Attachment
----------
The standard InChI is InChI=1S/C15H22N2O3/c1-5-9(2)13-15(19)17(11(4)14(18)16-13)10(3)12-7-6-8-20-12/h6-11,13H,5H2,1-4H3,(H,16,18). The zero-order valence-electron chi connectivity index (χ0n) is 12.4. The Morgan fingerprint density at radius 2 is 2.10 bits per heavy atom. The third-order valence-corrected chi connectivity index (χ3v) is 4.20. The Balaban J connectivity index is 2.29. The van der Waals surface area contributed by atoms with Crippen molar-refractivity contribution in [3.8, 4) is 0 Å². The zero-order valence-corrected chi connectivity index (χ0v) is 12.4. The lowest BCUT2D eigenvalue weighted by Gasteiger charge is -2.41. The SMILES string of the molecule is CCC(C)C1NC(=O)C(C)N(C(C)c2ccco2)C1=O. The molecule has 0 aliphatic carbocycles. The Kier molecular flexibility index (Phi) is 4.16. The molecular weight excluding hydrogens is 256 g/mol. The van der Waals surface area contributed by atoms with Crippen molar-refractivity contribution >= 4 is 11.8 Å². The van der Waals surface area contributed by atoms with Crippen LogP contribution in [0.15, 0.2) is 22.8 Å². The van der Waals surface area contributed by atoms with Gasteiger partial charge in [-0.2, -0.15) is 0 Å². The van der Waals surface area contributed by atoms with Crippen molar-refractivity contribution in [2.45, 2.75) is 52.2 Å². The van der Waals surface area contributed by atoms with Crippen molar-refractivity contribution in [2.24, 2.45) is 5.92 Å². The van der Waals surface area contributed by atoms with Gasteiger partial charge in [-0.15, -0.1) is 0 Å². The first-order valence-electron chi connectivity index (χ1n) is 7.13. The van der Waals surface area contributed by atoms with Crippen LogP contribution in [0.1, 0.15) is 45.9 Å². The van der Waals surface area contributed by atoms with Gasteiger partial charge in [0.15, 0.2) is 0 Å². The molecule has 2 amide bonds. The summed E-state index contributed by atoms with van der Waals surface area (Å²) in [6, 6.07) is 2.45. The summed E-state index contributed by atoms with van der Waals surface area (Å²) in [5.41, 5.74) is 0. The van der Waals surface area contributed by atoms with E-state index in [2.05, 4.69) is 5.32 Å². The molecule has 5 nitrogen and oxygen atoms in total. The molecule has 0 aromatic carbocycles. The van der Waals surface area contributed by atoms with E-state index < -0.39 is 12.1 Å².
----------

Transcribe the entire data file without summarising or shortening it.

The standard InChI is InChI=1S/C15H22N2O3/c1-5-9(2)13-15(19)17(11(4)14(18)16-13)10(3)12-7-6-8-20-12/h6-11,13H,5H2,1-4H3,(H,16,18). The zero-order valence-electron chi connectivity index (χ0n) is 12.4. The Morgan fingerprint density at radius 2 is 2.10 bits per heavy atom. The third-order valence-corrected chi connectivity index (χ3v) is 4.20. The Balaban J connectivity index is 2.29. The van der Waals surface area contributed by atoms with Crippen molar-refractivity contribution in [3.8, 4) is 0 Å². The zero-order valence-corrected chi connectivity index (χ0v) is 12.4. The lowest BCUT2D eigenvalue weighted by Gasteiger charge is -2.41. The SMILES string of the molecule is CCC(C)C1NC(=O)C(C)N(C(C)c2ccco2)C1=O. The molecule has 0 aliphatic carbocycles. The Kier molecular flexibility index (Phi) is 4.16. The molecular weight excluding hydrogens is 256 g/mol. The van der Waals surface area contributed by atoms with Crippen molar-refractivity contribution >= 4 is 11.8 Å². The van der Waals surface area contributed by atoms with Crippen LogP contribution in [0.15, 0.2) is 22.8 Å². The van der Waals surface area contributed by atoms with Gasteiger partial charge in [-0.2, -0.15) is 0 Å². The van der Waals surface area contributed by atoms with Crippen molar-refractivity contribution in [2.45, 2.75) is 52.2 Å². The van der Waals surface area contributed by atoms with Crippen molar-refractivity contribution in [2.24, 2.45) is 5.92 Å². The van der Waals surface area contributed by atoms with Gasteiger partial charge in [-0.15, -0.1) is 0 Å². The first-order valence-electron chi connectivity index (χ1n) is 7.13. The van der Waals surface area contributed by atoms with Crippen LogP contribution in [0.1, 0.15) is 45.9 Å². The van der Waals surface area contributed by atoms with Gasteiger partial charge in [0.15, 0.2) is 0 Å². The molecule has 2 amide bonds. The summed E-state index contributed by atoms with van der Waals surface area (Å²) in [6, 6.07) is 2.45. The summed E-state index contributed by atoms with van der Waals surface area (Å²) in [5.41, 5.74) is 0. The van der Waals surface area contributed by atoms with E-state index in [2.05, 4.69) is 5.32 Å². The molecule has 5 nitrogen and oxygen atoms in total. The molecule has 0 aromatic carbocycles. The van der Waals surface area contributed by atoms with E-state index < -0.39 is 12.1 Å².